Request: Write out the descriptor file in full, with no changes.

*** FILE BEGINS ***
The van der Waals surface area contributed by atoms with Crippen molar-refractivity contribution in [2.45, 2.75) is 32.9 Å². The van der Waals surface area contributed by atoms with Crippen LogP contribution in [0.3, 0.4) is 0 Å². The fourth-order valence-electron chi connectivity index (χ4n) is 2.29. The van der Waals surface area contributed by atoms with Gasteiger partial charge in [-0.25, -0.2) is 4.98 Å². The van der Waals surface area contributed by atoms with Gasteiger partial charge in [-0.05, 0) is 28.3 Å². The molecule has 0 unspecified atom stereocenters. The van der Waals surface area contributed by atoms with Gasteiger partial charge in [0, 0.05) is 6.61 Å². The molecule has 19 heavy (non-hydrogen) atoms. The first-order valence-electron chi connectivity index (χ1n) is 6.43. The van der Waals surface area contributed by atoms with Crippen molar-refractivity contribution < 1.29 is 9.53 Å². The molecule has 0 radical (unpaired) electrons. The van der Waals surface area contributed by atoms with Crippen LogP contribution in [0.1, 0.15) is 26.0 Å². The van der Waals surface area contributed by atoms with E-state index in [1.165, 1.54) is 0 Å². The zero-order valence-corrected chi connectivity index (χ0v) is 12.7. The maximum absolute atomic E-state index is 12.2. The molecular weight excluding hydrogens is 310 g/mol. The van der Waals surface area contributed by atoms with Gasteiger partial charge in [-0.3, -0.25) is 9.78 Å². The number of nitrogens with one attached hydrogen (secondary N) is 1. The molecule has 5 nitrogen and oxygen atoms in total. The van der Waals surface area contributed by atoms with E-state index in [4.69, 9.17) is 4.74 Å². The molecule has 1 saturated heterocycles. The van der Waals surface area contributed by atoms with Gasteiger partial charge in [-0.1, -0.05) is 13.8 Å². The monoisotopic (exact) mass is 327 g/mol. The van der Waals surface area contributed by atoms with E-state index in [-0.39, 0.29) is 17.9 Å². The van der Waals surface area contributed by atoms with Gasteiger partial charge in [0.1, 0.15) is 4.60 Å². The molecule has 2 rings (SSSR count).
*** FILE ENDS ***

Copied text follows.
The van der Waals surface area contributed by atoms with Crippen molar-refractivity contribution in [2.45, 2.75) is 32.9 Å². The van der Waals surface area contributed by atoms with Crippen LogP contribution in [0.3, 0.4) is 0 Å². The fourth-order valence-electron chi connectivity index (χ4n) is 2.29. The van der Waals surface area contributed by atoms with Gasteiger partial charge in [-0.25, -0.2) is 4.98 Å². The van der Waals surface area contributed by atoms with Gasteiger partial charge in [-0.05, 0) is 28.3 Å². The molecule has 0 unspecified atom stereocenters. The van der Waals surface area contributed by atoms with Gasteiger partial charge in [0, 0.05) is 6.61 Å². The molecule has 19 heavy (non-hydrogen) atoms. The first-order valence-electron chi connectivity index (χ1n) is 6.43. The van der Waals surface area contributed by atoms with Crippen molar-refractivity contribution < 1.29 is 9.53 Å². The molecule has 0 radical (unpaired) electrons. The van der Waals surface area contributed by atoms with Crippen LogP contribution in [0.1, 0.15) is 26.0 Å². The van der Waals surface area contributed by atoms with E-state index in [1.165, 1.54) is 0 Å². The zero-order valence-corrected chi connectivity index (χ0v) is 12.7. The maximum absolute atomic E-state index is 12.2. The molecular weight excluding hydrogens is 310 g/mol. The van der Waals surface area contributed by atoms with Gasteiger partial charge in [-0.3, -0.25) is 9.78 Å². The number of nitrogens with one attached hydrogen (secondary N) is 1. The molecule has 5 nitrogen and oxygen atoms in total. The van der Waals surface area contributed by atoms with E-state index in [4.69, 9.17) is 4.74 Å². The molecule has 1 saturated heterocycles. The van der Waals surface area contributed by atoms with Gasteiger partial charge in [-0.1, -0.05) is 13.8 Å². The monoisotopic (exact) mass is 327 g/mol. The van der Waals surface area contributed by atoms with E-state index in [-0.39, 0.29) is 17.9 Å². The van der Waals surface area contributed by atoms with Gasteiger partial charge in [0.1, 0.15) is 4.60 Å². The molecule has 2 rings (SSSR count).